Just yesterday, I finished my first ever Capture The Flag (CTF) competition: CDDC 2020, organised by DSTA. I wanted to write up a quick post sharing my thoughts on this competition, partly because I can’t sleep thanks to 3am-bedtimes the past two nights.
Before this, I had a little experience with basic reverse engineering and other similar stuff. Taking part in my first real competition in this field, however, proved to be quite a different experience.
Prior to the actual day, there was a “training” phase that lasted around three weeks. I liked this idea, and believe it is helpful for the inexperienced: perhaps DSTA was hoping to “foster interest” in cybersecurity amongst Singaporean youths.
The actual competition itself spanned 48 hours, and took place remotely. Challenges were gated into six tiers, “warp gates” 5–0, each locked behind solving the previous tier. Overall, most of the challenges in the first three tiers (my limit) seemed to be standard CTF stuff: buffer overflow, disassembly, format string exploits, packet sniffing (Wireshark) and steganography, to name a few.
I was excited to apply what I learnt about chosen-plaintext attacks (AES ECB) in one of the challenges, “Hello” (gate 3): solving that gave me quite a sense of accomplishment. Steganography and Wireshark challenges were also new to me, though I have heard of them before, and I felt I learnt a fair bit from this experience.
I was a little disappointed that there was no “last hurrah” allowing unfettered access to all tiers: I had hoped to explore the “higher-level” challenges, like the ones on Active Directory, even if I would not have been able to solve them.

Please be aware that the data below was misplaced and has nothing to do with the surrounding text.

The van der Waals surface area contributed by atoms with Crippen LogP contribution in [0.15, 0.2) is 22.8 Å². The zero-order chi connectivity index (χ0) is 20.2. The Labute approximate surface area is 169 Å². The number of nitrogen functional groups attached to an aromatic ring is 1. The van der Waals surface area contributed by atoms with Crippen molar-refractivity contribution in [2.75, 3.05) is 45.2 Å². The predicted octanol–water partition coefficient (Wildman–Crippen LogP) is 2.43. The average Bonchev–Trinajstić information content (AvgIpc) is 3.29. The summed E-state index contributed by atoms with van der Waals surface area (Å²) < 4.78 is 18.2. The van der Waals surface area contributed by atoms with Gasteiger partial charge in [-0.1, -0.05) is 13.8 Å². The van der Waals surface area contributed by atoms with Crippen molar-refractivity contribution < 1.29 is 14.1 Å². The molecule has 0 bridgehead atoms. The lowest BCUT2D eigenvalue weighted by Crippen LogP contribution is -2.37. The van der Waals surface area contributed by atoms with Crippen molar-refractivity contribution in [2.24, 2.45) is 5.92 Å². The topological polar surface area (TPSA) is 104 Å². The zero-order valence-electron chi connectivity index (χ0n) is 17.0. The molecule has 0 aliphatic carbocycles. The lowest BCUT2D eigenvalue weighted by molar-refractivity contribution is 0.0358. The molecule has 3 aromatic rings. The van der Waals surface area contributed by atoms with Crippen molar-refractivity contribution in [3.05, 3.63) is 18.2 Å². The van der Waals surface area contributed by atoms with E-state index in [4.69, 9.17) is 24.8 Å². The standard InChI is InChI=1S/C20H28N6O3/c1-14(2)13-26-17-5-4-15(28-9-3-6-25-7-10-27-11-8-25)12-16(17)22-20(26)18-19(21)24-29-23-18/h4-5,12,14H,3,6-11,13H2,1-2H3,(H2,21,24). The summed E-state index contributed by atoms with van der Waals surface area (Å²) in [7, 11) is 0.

Generally, I felt most of the challenges I tried were designed alright. The tiers appear to be gated fairly well (or at least the first three). Some challenges, unfortunately, seemed to involve a large degree of guesswork or prior experience, especially those involving esoteric languages: “What Time Is It 2” immediately comes to mind.
Overall, I was happy to have had the chance to participate in an actual CTF competition. I would have liked an official “post-mortem” explaining how to solve the more difficult challenges, and some kind of archive of challenge files (docker images?) so that I can learn and try them out again in my own time. Luckily, there are already some write-ups from other participants, like this post by Justin Ong. Hopefully, more write-ups would be released by others, especially for the more difficult challenges.
Still, I think I learnt a good deal from this experience, and would definitely seek out more CTF competitions in the future. 😁